The Queen never thought of herself as a celebrity or tried to become one, a royal expert has said.
Penny Junor said the success of Elizabeth II’s reign stemmed from her lack of ego and conscious decision to put the monarchy first and ignore the idea of stardom.
“She was incredibly clever in as much as she avoided celebrity. She never allowed herself to think of herself as a celebrity or to become one,” the royal writer told the PA news agency.
“She realised there was a distinction. It was not about her ego.
“It was about the position into which she was foisted and she knew people queued up not to see her, Elizabeth, but because they wanted to see their monarch.”
As the nation reels from the death of the monarch, Ms Junor described the loss of the Queen as a “major, major change” for the country.
“Most people in Britain today have never known another monarch, never known another face on the coinage, another face on the postage stamp,” the royal author said.
“They only know the national anthem God Save the Queen. This is a major, major change in everybody’s lives.”
Ms Junor said the Queen steered clear of being a “big personality”.
“She presented to (the public) a very bland exterior. Nobody knew what she was thinking. She wasn’t a great big personality that you either loved or loathed. She was unobjectionable to everyone,” she said.
“So although there were plenty of people who ideologically didn’t like her because they didn’t approve of the monarchy, I think you’d be hard-pushed to find anyone who didn’t like her on a personal level.
“And I think that was very clever. I think it was purposeful and deliberate. When you get personalities, you get division and monarchy is all about unity.”
The Queen, who had been on the throne since 1952, was the UK’s longest reigning sovereign, serving from the post-war years well into the new millennium.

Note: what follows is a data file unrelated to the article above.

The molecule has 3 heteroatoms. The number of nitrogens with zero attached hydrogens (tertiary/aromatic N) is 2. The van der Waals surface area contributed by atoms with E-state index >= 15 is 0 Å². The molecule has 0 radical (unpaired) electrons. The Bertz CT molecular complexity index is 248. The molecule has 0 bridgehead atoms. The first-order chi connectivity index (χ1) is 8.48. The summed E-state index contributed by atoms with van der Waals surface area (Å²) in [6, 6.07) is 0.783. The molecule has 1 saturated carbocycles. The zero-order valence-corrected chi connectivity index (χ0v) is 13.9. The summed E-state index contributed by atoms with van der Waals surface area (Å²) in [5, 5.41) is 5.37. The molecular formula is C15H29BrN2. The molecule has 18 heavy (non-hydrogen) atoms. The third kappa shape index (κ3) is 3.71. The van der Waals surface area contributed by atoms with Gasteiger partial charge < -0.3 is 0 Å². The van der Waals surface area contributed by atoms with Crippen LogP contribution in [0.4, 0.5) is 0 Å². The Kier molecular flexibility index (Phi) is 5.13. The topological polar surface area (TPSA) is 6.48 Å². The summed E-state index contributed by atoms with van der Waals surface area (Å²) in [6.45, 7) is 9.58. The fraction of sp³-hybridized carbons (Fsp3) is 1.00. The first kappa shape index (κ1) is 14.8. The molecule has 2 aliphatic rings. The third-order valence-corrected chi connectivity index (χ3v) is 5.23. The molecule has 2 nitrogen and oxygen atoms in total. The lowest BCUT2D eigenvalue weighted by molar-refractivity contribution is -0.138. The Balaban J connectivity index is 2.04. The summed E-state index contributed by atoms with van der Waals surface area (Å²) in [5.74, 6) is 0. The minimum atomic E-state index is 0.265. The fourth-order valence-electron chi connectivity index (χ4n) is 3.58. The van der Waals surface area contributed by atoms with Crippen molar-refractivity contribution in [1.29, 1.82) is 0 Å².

She was, according to Ms Junor, a conservative Queen who steered the monarchy carefully through the changes in society like the captain of a supertanker.
“She didn’t do anything dramatic, anything revolutionary, but I think she was an incredibly safe pair of hands, who moved the monarchy incrementally towards the modern era,” the writer said.
“She was like the captain of a supertanker with a very delicate hand on the tiller, moving it slowly, slowly, slowly round 90 degrees.
“When when she came to the throne, life was so different.”
At the start of the Queen’s reign, divorcees were not allowed at court, there were still debutantes and the only people that the monarch really met were members of the aristocracy or the armed forces.
“There was no internet, there were no computers, there were no mobile phones, communication was very different. Even flying was in its infancy,” Ms Junor added.
“And yet, you look at the model of the royal family, the Queen was tweeting, the Queen was on Facebook. She had a mobile phone.
“Monarchy has kept up with society but in very small steps so as not to rock the boat.
“I think she has been a very successful monarch. Had she not kept up with society, then the monarchy would have become irrelevant.”